Jill On Money: Social Security primer and update

Jill Schlesinger

By Jill Schlesinger

In honor of the 85th anniversary of the first time that the U.S. government collected taxes for Social Security — and, more importantly, made lump-sum payments to retirees (President Franklin D. Roosevelt signed the actual legislation on Aug. 14, 1935) — it’s a perfect time for a refresher on the popular benefit.

Social Security is a pay-as-you-go-system that is funded by payroll taxes. That’s the Federal Insurance Contributions Act or “FICA” line item you see on your pay stub.

When first conceived, the taxes that came in were immediately converted to outgoing benefits for retirees. The system changed in the ensuing decades in response to demographic shifts and economic conditions.

For many years, there was more money coming into the program than was going out, creating a surplus.

Those surpluses are shrinking as the massive baby boomer generation continues to retire. Alicia Munnell, the director of the Center for Retirement Research at Boston College, described this situation as “a rat being digested by a snake.”

Munnell recently noted that in addition to longer life expectancies, “the combined effects of the retirement of baby boomers and a slow-growing labor force due to the decline in fertility reduce the ratio of workers to retirees from about 3-to-1 to 2-to-1 and raise costs commensurately.”

Those additional expenses mean that the Social Security system is falling behind.

According to the 2022 Trustees Report, the Old-Age and Survivors Insurance Trust Fund, which pays retirement and survivor benefits, will be able to pay scheduled benefits on a timely basis until 2034. At that time, the fund’s reserves will become depleted, and continuing tax income will be sufficient to pay 77% of scheduled benefits.

The trustees note, “Lawmakers have many policy options that would reduce or eliminate the long-term financing shortfalls in Social Security and Medicare.”

The possible fixes could include some combination of: raising the level on which FICA taxes are levied (aka “the SS Wage Base,” which is currently $147,000); increasing the current FICA tax rate, which is set by statute at 6.2% for employees and employers each or 12.4% for self employed Americans; or raising the retirement age at which you can claim Social Security retirement benefits. In other words, a little tinkering here and there should help solve the problem.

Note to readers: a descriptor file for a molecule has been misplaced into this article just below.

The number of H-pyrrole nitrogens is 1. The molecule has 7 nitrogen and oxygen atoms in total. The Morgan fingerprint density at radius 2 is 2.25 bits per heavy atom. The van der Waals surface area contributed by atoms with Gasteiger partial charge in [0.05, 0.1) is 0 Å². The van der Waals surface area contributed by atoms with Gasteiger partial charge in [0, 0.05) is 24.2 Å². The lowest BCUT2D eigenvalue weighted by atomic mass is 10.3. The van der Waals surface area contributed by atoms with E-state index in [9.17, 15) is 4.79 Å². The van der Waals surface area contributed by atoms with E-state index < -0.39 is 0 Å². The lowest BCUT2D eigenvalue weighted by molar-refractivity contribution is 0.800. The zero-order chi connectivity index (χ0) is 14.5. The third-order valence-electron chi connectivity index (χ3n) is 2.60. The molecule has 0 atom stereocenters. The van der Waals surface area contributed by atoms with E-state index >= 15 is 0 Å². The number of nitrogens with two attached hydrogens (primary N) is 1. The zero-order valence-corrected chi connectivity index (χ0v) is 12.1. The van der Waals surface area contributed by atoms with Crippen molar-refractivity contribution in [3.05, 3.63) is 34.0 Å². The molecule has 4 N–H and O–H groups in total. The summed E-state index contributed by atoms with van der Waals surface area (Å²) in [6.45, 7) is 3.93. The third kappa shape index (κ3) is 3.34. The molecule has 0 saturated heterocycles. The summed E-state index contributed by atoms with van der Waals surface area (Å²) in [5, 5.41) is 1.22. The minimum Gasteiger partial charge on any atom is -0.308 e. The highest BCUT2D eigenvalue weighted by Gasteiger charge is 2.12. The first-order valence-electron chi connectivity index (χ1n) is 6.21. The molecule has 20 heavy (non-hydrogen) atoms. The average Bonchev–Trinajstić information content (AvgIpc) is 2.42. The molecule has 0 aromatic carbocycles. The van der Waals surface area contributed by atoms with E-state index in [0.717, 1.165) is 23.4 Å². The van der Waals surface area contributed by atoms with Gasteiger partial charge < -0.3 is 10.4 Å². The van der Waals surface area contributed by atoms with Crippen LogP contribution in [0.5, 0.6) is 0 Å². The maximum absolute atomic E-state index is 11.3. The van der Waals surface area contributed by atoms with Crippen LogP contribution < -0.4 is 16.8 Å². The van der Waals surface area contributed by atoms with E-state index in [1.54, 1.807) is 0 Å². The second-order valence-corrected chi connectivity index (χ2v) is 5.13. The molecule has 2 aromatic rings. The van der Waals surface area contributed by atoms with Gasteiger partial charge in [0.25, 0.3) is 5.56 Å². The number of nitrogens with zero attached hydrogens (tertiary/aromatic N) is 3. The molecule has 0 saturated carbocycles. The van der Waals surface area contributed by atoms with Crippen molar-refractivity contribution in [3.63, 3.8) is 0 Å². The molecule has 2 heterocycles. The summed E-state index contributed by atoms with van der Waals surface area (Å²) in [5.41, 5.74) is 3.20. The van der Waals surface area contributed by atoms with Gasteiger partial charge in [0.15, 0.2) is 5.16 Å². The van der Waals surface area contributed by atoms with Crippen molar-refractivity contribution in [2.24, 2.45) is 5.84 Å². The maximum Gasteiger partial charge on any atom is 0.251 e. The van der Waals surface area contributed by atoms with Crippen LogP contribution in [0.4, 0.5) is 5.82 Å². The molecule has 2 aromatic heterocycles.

Given that Social Security is not going away, here are a few important things to know about claiming retirement benefits:

  • You need to have worked at least 10 years.
  • The age at which you can draw benefits varies based on when you were born. Full retirement age (FRA) rises incrementally if you were born from 1938 to 1960 — after that, the age is 67.
  • You can claim as early as age 62, but it will be permanently reduced by as much as 25%, which also could affect a non-working spouse.
  • Claiming early negatively impacts any income (including wages, bonuses, commissions, and vacation pay – or net earnings if you’re self-employed, but not pensions, annuities, investment income, interest, veterans, or other government or military retirement benefits).
  • If you are still working and under full retirement age for the entire year, the government deducts $1 from your benefit payments for every $2 you earn above the annual limit ($19,560 for 2022).
  • If you delay retirement until after your full retirement age, you are entitled to “delayed retirement benefits,” or 8% a year more for
    each full year that you delay, until age 70.
  • When you’re ready to apply for retirement benefits, use the government’s online retirement application, the quickest, easiest, and most convenient way to apply.

Jill Schlesinger, CFP, is a CBS News business analyst. A former options trader and CIO of an investment advisory firm, she welcomes questions at [email protected]. Check her website at www.jillonmoney.com.